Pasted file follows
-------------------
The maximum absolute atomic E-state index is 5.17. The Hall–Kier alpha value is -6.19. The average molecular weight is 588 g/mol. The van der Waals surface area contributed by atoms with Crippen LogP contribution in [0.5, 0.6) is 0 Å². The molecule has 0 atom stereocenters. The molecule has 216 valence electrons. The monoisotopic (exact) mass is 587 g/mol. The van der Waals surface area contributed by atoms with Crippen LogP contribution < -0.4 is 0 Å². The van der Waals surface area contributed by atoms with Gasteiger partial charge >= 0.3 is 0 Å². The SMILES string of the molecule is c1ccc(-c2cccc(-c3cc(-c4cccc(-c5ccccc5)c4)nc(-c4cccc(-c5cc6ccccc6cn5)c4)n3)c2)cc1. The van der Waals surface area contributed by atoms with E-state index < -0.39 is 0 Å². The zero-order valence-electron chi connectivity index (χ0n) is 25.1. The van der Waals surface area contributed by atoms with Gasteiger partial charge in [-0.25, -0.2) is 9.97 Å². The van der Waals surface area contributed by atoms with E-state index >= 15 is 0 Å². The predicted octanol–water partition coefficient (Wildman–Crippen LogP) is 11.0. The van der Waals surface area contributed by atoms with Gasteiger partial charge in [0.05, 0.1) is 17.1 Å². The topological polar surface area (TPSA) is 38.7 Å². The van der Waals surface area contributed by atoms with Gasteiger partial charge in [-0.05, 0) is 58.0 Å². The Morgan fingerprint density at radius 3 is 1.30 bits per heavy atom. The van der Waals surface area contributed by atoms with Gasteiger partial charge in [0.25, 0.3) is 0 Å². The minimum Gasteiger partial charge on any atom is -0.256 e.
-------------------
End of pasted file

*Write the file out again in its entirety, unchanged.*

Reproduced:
The maximum absolute atomic E-state index is 5.17. The Hall–Kier alpha value is -6.19. The average molecular weight is 588 g/mol. The van der Waals surface area contributed by atoms with Crippen LogP contribution in [0.5, 0.6) is 0 Å². The molecule has 0 atom stereocenters. The molecule has 216 valence electrons. The monoisotopic (exact) mass is 587 g/mol. The van der Waals surface area contributed by atoms with Crippen LogP contribution < -0.4 is 0 Å². The van der Waals surface area contributed by atoms with Gasteiger partial charge >= 0.3 is 0 Å². The SMILES string of the molecule is c1ccc(-c2cccc(-c3cc(-c4cccc(-c5ccccc5)c4)nc(-c4cccc(-c5cc6ccccc6cn5)c4)n3)c2)cc1. The van der Waals surface area contributed by atoms with E-state index < -0.39 is 0 Å². The zero-order valence-electron chi connectivity index (χ0n) is 25.1. The van der Waals surface area contributed by atoms with Gasteiger partial charge in [-0.25, -0.2) is 9.97 Å². The van der Waals surface area contributed by atoms with E-state index >= 15 is 0 Å². The predicted octanol–water partition coefficient (Wildman–Crippen LogP) is 11.0. The van der Waals surface area contributed by atoms with Gasteiger partial charge in [0.05, 0.1) is 17.1 Å². The topological polar surface area (TPSA) is 38.7 Å². The van der Waals surface area contributed by atoms with Gasteiger partial charge in [-0.05, 0) is 58.0 Å². The Morgan fingerprint density at radius 3 is 1.30 bits per heavy atom. The van der Waals surface area contributed by atoms with Gasteiger partial charge in [0.25, 0.3) is 0 Å². The minimum Gasteiger partial charge on any atom is -0.256 e.